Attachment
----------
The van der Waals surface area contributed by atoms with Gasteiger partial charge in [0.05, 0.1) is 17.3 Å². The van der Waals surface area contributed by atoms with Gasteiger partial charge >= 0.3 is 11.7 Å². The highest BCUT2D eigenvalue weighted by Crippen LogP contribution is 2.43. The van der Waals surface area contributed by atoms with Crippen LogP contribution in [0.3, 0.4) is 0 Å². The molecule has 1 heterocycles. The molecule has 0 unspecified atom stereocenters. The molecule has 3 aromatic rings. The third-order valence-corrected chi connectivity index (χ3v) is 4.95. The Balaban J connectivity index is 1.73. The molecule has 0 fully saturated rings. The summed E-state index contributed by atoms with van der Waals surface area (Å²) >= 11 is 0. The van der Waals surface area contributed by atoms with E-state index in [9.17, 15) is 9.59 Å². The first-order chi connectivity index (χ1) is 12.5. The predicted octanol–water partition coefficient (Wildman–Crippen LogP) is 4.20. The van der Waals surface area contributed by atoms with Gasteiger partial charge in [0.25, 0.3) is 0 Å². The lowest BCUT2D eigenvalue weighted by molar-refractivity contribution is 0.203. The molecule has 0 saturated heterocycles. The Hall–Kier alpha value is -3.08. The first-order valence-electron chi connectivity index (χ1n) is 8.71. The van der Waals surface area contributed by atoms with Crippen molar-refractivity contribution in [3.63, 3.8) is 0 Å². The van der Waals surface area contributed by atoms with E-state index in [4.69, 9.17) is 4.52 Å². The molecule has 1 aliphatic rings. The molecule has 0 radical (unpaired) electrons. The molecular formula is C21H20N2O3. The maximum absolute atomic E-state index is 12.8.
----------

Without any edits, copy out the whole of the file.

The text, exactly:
The van der Waals surface area contributed by atoms with Gasteiger partial charge in [0.05, 0.1) is 17.3 Å². The van der Waals surface area contributed by atoms with Gasteiger partial charge >= 0.3 is 11.7 Å². The highest BCUT2D eigenvalue weighted by Crippen LogP contribution is 2.43. The van der Waals surface area contributed by atoms with Crippen LogP contribution in [0.3, 0.4) is 0 Å². The molecule has 1 heterocycles. The molecule has 0 unspecified atom stereocenters. The molecule has 3 aromatic rings. The third-order valence-corrected chi connectivity index (χ3v) is 4.95. The Balaban J connectivity index is 1.73. The molecule has 0 fully saturated rings. The summed E-state index contributed by atoms with van der Waals surface area (Å²) >= 11 is 0. The van der Waals surface area contributed by atoms with E-state index in [9.17, 15) is 9.59 Å². The first-order chi connectivity index (χ1) is 12.5. The predicted octanol–water partition coefficient (Wildman–Crippen LogP) is 4.20. The van der Waals surface area contributed by atoms with Gasteiger partial charge in [0.25, 0.3) is 0 Å². The lowest BCUT2D eigenvalue weighted by molar-refractivity contribution is 0.203. The molecule has 0 saturated heterocycles. The Hall–Kier alpha value is -3.08. The first-order valence-electron chi connectivity index (χ1n) is 8.71. The van der Waals surface area contributed by atoms with Crippen molar-refractivity contribution in [3.63, 3.8) is 0 Å². The van der Waals surface area contributed by atoms with E-state index in [4.69, 9.17) is 4.52 Å². The molecule has 1 aliphatic rings. The molecule has 0 radical (unpaired) electrons. The molecular formula is C21H20N2O3. The maximum absolute atomic E-state index is 12.8.